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Americans are paying 40% more for TV than they were 5 years ago

Nathan McAlone
Leo DiCaprio Wolf of Wall Street

(Paramount)
The cable industry is seeing subscriber losses, but that doesn't mean that prices are going down to try and lure them back. 

In fact, according to Leichtman Research’s annual study, pay TV subscriptions keep going up and up. Pay TV prices have gone up 40% in the last five years, according to Leichtman.

In 2011, US subscribers to pay TV, on average, paid $73.63 for cable or satellite. But in Leichtman's latest study, that number is $103.10.

Here is a chart put together by CordCutting.com that shows the steady climb of prices:

average pay tv bill

(CordCutting.com)

And it's not helping subscriber growth. "About 82% of households that use a TV currently subscribe to a pay-TV service," Bruce Leichtman said in a statement. "This is down from where it was five years ago, and similar to the penetration level eleven years ago." The pay-TV industry lost 800,000 last quarter subscribers last quarter, according to the research firm SNL Kagan.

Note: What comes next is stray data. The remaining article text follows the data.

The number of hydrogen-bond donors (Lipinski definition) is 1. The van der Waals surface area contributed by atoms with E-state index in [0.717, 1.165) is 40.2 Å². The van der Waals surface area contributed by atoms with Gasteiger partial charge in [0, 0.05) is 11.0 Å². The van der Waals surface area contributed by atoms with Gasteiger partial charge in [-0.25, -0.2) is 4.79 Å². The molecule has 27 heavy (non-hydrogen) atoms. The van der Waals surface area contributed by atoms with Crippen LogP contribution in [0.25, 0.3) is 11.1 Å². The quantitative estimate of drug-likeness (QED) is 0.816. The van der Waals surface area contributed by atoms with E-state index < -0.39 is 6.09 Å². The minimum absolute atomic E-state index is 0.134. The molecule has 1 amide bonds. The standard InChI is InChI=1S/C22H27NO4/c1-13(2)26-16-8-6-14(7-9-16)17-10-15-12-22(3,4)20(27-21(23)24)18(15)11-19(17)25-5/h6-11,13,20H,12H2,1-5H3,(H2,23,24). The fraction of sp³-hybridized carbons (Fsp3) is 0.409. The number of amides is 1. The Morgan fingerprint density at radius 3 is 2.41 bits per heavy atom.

Putting that on a personal level, NBCUniversal CEO Steve Burke recently said his own kids don't even pay for TV. Burke has five "millennial" children, ages 19 to 28, and exactly "none" subscribe to cable or satellite, he said at a conference last week.

"It's undeniable that traditional pay-TV subscribers are in decline," Sling TV CEO Roger Lynch told Business Insider in a recent interview.

Companies like Sling are trying to step into the gap and offer more flexible streaming TV services tailored toward younger people. And others from Hulu to AT&T to Amazon are reportedly readying their own TV products to compete.

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